Handling customer complaints so the customer likes you
Taking a negative comment and turning it into a positive is an art that Novak Heating & Air Conditioning in Cedar Rapids, Iowa, has mastered.
Randy Novak, company president and former SMACNA National president, wasn’t afraid to publicly air the complaint.
The company’s website post: Not long ago a customer posted a nice letter on Novak Heating & Air Conditioning’s Facebook page from a customer, which we greatly appreciate. Unfortunately, today we have one from an unhappy customer. This one came through our website and the customer did not leave a name, phone number, address or email, making it hard for us to reply.
Here is what he/she had to say.
“You told me a month ago you would call and come out to tune up my air conditioner, I keep getting one excuse after another. Sad thing is, I a bought new furnace from you last year and it cost me over $2,500. This is how you treat your return customers I will gladly go somewhere else and make sure to tell everyone I come across. All you care about are the big dollar accounts, not ordinary people who work hard and want to come home to a cool house not an 82-degree house.”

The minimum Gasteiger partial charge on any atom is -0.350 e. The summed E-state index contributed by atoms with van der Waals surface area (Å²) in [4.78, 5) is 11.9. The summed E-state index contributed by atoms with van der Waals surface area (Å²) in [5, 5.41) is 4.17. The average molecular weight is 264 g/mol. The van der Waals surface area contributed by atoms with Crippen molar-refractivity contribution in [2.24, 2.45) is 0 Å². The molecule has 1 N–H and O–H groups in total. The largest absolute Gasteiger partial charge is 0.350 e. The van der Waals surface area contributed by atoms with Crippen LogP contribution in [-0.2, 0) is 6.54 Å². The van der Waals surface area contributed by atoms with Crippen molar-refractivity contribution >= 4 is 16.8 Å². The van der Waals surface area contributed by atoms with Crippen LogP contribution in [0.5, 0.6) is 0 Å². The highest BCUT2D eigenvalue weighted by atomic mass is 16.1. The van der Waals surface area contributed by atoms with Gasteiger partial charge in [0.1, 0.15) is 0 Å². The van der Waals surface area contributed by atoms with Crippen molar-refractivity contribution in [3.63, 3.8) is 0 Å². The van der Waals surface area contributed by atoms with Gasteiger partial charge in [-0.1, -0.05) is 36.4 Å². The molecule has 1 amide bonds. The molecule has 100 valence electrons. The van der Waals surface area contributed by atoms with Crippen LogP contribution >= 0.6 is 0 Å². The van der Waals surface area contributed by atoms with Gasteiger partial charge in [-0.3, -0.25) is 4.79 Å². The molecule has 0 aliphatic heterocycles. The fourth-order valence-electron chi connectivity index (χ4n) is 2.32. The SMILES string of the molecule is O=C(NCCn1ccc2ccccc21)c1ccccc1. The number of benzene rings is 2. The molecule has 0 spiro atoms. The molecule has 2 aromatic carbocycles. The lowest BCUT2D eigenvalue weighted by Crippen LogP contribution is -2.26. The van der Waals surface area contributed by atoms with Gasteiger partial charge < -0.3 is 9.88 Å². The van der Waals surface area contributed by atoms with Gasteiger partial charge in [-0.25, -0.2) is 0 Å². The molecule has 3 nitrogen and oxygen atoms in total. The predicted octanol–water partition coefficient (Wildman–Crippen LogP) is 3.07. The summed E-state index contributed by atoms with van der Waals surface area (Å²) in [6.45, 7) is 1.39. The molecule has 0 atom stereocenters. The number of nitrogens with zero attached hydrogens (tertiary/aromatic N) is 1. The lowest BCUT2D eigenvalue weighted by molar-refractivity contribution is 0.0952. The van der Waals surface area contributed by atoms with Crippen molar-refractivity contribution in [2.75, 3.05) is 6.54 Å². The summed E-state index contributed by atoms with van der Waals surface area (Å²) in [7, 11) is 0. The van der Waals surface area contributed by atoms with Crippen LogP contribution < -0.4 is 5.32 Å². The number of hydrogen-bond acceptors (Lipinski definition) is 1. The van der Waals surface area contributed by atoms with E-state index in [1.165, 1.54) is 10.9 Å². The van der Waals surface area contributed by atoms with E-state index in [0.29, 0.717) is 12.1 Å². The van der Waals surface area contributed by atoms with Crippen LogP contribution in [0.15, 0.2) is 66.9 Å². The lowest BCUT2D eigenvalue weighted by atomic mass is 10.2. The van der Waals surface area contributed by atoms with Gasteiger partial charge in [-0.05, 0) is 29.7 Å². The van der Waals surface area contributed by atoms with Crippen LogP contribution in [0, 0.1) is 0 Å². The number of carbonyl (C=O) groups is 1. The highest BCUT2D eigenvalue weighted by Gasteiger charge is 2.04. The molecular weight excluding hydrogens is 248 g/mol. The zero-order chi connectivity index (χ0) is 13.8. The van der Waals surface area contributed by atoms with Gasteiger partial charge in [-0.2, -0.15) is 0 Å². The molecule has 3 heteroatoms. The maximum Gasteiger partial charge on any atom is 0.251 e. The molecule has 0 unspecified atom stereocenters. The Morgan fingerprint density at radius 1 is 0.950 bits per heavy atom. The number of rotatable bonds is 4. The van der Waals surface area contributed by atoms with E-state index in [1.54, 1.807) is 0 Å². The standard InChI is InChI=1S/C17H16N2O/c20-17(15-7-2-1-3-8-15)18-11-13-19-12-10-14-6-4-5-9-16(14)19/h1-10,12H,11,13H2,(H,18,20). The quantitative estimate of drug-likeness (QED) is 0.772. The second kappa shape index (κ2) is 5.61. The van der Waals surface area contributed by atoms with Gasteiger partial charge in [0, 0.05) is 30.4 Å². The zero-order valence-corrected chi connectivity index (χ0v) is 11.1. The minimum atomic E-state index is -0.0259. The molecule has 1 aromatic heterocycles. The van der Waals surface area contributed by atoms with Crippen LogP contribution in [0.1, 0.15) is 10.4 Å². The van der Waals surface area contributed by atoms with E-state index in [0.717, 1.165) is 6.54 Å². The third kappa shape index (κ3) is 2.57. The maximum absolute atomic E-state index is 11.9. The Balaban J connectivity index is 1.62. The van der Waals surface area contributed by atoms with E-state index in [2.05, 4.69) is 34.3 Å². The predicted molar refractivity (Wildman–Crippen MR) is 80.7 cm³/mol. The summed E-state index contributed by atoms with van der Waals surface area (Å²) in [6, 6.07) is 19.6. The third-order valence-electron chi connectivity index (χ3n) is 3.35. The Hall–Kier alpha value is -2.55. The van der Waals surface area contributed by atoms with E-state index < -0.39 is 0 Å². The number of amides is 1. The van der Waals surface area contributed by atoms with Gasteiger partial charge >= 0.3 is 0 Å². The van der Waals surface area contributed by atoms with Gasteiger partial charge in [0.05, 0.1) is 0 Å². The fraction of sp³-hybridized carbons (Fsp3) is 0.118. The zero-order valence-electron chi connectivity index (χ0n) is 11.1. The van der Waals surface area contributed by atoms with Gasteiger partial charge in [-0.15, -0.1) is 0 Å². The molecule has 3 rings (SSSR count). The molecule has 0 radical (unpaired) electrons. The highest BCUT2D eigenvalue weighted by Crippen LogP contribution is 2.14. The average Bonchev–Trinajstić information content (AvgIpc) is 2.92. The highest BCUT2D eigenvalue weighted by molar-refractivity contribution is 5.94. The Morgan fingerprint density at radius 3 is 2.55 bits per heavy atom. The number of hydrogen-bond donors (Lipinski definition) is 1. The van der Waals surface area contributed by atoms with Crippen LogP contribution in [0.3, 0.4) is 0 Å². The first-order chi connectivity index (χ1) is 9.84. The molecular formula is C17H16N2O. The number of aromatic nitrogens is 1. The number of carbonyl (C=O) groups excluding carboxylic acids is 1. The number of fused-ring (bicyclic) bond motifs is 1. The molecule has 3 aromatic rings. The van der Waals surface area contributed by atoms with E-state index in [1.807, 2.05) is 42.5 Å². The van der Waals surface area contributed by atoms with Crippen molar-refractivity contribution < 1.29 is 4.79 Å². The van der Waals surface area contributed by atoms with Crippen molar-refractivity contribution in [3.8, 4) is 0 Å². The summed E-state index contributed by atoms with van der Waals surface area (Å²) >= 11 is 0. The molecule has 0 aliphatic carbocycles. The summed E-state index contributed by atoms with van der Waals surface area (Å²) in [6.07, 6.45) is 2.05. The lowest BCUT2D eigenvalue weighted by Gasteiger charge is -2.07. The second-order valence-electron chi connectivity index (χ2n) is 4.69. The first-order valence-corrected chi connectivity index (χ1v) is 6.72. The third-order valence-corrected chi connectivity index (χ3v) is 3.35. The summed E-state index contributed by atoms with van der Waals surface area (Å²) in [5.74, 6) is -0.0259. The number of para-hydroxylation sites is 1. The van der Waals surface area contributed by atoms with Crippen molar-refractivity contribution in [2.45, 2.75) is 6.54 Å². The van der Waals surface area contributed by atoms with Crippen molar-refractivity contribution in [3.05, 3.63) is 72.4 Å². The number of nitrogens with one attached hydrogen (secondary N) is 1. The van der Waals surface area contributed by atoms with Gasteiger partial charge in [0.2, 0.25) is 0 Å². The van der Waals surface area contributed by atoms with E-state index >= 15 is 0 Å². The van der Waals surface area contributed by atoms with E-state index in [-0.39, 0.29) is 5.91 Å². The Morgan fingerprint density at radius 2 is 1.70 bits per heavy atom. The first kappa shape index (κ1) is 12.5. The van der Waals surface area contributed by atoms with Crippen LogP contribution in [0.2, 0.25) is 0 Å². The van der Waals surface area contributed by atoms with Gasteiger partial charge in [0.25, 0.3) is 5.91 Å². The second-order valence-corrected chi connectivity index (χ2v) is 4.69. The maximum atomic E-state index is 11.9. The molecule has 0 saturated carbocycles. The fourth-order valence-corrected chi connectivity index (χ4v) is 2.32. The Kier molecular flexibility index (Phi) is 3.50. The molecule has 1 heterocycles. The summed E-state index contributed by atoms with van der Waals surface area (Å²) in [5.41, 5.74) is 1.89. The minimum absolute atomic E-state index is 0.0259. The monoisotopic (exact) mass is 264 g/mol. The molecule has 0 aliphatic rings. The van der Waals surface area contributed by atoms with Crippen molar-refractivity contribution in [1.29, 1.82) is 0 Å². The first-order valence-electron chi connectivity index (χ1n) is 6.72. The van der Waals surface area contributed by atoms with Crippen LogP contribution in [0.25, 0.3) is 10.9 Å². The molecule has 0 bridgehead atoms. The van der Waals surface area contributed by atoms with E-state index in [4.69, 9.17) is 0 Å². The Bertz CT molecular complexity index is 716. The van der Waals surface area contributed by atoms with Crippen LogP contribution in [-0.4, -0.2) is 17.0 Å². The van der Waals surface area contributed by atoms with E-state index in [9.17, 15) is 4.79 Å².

Company’s Facebook answer: “This remark greatly disappoints us at Novak Heating & Air Conditioning. We work hard to treat our customers with respect, be professional and be timely. As we had noted in a previous post, the weather has not been cooperative to properly work on central air this spring/early summer. As I write this on June 1st the outdoor temp is 53 degrees. In addition to being unseasonably cool, it has been very stormy and wet. Certainly not ideal conditions to properly work on AC.
“With that said, I would love to talk to this customer, personally. I hate letting down someone who trusts us enough to invite us into their home. Randy Novak (319) 364-4626.”
Moral of the story. Don’t be afraid to address a problem publicly. Follow Randy’s lead. First, state a positive. He mentions that his company gets customer compliments. Then he dives right in and posts the negative customer comment. He then follows up with a calm, rational answer and closes with how much he loves his customers and how he appreciates their trust by allowing his employees to come into their homes.
Randy’s statement addresses the dissatisfied customer’s problem, while providing a rational explanation for other customers who might have experienced the same problem, but were afraid to speak up. The goal for any customer communication is you want the customer to like you. Novak’s Heating & Cooling has done just that.
Mr. Novak is a former chair of SMACNA's National Residential Contractors Council Steering Committee.